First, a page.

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    When NOT to go to Oslo, Easter or never?

    Who I am
    Pau Monfort
    @paumonfort
    SOURCES CONSULTED:

    wikipedia.org, lonelyplanet.com

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    Where not to go when or when not to go where? Inverting the two terms changes not only the meaning, but also the meaning. I have already written that, in my humble opinion, I do not recommend (from experience) to go in Sweden at Easter.

    Write “Where not to go on Easter? To Sweden ”or“ When not to go to Sweden? At Easter ”, probably confers a different nuance. The swedes and pro-Swedish perhaps they would prefer the second title; the others wouldn't care (maybe, they wouldn't even notice the difference). Now, I would like to continue, moving on to Norway, with “When not to go to Oslo? From January to December (as long as you have the salary of a mere mortal) “: in this case, even the second option is tinged with pessimism.

    However, alas, that's it: Oslo, despite being connected by RyanAir, it is on the podium of the cities least low cost in the world. Three days in Oslo, for an Italian (but not only), are equivalent to a week (or almost) in some "elsewhere" a little further south, for example. And that's a real shame, because Oslo is one charming and refined city. You discover it walking through its orderly and elegant streets, from the variegated neighborhoods (splendid that of the nineteenth-century houses), from the unique shops, polite and whimsical at the same time (the bizarre idea of ​​the lingerie-café shop is unforgettable).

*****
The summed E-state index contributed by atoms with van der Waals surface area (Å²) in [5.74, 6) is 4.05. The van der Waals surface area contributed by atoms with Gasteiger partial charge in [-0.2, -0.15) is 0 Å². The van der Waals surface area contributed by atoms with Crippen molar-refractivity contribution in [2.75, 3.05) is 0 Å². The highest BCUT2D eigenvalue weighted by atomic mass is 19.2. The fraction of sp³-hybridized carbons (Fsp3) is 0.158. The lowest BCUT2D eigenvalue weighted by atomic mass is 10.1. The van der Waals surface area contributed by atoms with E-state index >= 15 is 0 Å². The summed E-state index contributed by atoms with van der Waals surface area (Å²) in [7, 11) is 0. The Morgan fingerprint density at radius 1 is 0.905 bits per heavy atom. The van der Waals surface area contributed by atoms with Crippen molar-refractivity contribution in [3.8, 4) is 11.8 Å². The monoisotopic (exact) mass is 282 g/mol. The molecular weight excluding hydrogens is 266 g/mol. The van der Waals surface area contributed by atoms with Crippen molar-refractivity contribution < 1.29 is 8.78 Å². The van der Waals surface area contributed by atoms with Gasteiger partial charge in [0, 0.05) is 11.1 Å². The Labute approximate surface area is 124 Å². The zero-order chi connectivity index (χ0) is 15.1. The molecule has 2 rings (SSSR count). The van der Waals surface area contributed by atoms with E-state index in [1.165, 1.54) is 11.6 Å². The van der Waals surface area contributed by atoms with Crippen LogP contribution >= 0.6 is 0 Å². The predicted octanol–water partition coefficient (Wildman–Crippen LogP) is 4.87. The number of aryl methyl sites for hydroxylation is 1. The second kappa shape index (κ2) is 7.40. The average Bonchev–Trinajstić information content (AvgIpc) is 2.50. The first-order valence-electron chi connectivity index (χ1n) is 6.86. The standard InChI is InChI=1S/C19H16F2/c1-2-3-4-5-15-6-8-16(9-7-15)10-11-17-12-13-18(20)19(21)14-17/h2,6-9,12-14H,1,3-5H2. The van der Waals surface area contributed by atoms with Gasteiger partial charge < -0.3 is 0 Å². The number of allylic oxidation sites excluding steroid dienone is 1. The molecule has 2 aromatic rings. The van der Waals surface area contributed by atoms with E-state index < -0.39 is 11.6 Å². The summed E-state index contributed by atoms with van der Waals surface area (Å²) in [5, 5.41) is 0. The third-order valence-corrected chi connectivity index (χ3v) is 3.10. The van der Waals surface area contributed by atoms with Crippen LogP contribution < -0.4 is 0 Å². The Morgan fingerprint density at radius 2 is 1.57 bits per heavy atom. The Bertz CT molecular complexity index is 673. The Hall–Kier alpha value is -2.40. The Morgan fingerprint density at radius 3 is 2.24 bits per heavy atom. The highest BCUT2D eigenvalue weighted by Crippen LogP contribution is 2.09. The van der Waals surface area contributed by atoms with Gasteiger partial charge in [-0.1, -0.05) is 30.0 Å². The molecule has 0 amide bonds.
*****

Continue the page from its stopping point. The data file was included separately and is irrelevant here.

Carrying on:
Among the endless things to do, these visits cannot be missed: the National Gallery; the Munch Museum; the Vigeland Park with his "metaphysical" sculptures, silent narrators of the affections and passions that embroider human life; the Norwegian Opera and Ballet; the Ibsen Museum; the port area of ​​Aker Brygge (now integrated by Renzo Piano's refurbishment); the headquarters of Nobel Peace Prize (every 10 December, the only Nobel Prize not based in Stockholm); the Akershus Fortress; the Viking Ship Museum; the Fram Museum, the Kon-Tiki Museum; an excursion to the neighboring fjords.

    The site www.visitoslo.com it is well organized and quite useful in that sense. For those who feel European I do not recommend going into the port area at mealtimes: one quick look at the menu prices and the feeling of frustrating destitution and social exclusion will be part of you. Visit it between meals, but not on an empty stomach. And also try to be low in thirst if possible.

    At mealtimes, I recommend instead, inside the city center, theInkognito Terrasse 1, a delicious, well-priced, seating bakery that also prepares excellent breakfasts and lunches. For dinner: you should eat a lot for lunch. Getting around by tram is also quite expensive: you should have good and trained legs. In short, from a tourist point of view, Oslo is great for wealthy people or, alternatively, for people with no appetite and who like to keep fit. Finally, I would add, Oslo is not recommended for the common mortal who tends to suffer from inferiority complexes. Yes, because returning from Oslo one feels, in order: ugly, poor and socially depressed.


    In short, "An Italian in Oslo" is put to the test, in many ways. For this, I do not recommend returning by plane and instead I recommend a gradual return by land (money and time permitting), just to cushion the impact. But the return from Norway also brings good news: once back in Italy, low cost will be everywhere around you. Guaranteed.


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